Lately, companies have decided to implement salary transparency to encourage parents to have a financial conversation with their children. Parents can even find free online apps they can use to teach their children the basics of managing and saving money. Many of them are simple to use, and designed like games that ask children to complete certain financially related tasks. 

Schools should deliver financial literacy

At present, schools worldwide don’t find teaching money basics a priority. But more and more parents and students wish for schools to deliver this subject. Some people prefer to enrol to classes provided by third parties to improve their ability to manage their funds. 

Around 15% of the world’s students have to follow financial classes because governments decide what subjects, children study in school. In some cases, parents decide to enrol children to extra classes, and in other, schools determine financial education is mandatory and they add financial literacy to their curriculum. 

Nitro, a student loan educational platform surveyed in January 2019 and it concluded that from 1,000 millennial’s, 76% considered essential people to study personal finance in high-school. And more than 85% of them stated that they don’t think high-school subjects prepare them for real life situations that imply managing finances.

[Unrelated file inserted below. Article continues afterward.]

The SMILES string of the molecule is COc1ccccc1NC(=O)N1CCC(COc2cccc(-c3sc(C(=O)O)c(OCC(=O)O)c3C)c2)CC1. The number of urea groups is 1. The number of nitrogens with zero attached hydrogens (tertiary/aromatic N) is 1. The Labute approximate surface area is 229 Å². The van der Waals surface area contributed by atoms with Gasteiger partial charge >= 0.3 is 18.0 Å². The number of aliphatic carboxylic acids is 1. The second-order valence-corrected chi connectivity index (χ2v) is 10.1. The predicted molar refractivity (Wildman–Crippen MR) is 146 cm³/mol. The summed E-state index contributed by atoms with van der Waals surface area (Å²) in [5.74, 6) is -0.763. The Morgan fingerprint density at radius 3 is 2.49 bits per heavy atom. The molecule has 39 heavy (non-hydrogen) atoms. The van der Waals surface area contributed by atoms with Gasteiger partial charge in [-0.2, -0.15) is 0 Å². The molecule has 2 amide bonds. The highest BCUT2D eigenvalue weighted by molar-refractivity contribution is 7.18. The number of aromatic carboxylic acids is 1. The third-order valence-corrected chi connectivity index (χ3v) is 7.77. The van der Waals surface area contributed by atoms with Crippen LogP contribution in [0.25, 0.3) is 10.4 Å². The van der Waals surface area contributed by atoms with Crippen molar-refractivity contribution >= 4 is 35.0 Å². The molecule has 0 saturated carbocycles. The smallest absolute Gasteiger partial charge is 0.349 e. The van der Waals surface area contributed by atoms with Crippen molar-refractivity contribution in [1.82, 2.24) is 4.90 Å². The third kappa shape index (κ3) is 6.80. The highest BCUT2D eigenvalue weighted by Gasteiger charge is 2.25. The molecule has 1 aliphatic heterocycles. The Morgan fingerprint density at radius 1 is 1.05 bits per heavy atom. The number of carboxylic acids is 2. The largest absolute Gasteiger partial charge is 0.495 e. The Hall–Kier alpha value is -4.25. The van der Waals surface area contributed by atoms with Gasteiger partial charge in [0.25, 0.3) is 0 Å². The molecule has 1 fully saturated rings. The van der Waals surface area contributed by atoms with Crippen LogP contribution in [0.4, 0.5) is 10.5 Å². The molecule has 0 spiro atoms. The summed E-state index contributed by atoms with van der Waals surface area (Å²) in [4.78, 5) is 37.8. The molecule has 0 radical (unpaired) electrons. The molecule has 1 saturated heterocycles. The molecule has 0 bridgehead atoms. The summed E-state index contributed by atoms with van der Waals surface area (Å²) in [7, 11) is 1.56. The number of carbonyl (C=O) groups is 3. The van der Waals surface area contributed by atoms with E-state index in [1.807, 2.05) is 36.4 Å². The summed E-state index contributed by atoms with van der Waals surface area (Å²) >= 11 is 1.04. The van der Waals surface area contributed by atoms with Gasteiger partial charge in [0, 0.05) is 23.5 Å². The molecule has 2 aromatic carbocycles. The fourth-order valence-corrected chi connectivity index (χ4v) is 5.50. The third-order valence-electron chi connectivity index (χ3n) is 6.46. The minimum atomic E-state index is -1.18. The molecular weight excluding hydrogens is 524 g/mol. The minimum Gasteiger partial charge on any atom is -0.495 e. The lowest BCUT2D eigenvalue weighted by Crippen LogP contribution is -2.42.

Numerous innovative financial literacy programs have been designed to expose youngsters to the world of finance in a fun and engaging way. Generally, classes are made up of two or three students and a tutor. The tutor helps make sense of it all, acting as a facilitator. Students, on the other hand, learn by explaining their ideas to others. They develop skills such as problem solving, numeracy, and the ability to handle large amounts of info and data. Some of them arrive in unexpected places later in life. For instance, students can end up working in the finance sector, even though they possess a chemistry degree. 

Technology is a helpful way to help children understand the basics of managing finances

Technology is a helpful aid parents can benefit from if they want to introduce their kids to financial basics. For example, they can use apps that target kids who help with house chores. When they successfully complete their tasks and their parents approve them in the app, they get a certain credit score. Some of the rewards are monetary while others imply activities like playing computer games, getting a new toy, spending more time with their friends, or other similar activities. 

Other apps allow children to track their allowance and to schedule their payments. This way they can keep a track of their transactions and split the sum into different categories, from priority purchases, to extra spending, and savings. 

However, it’s recommended parents to use tech apps only as a complementary method to teach their children more about finance. They should rely on offering a healthy financial model and on teaching them how important is to manage their savings effectively. 

Andy Debolt
Andy is a graduate of the University of Minnesota with a Bachelors Degree in Journalism. When he isn't writing Andy enjoys water sports and spending time on the golf course.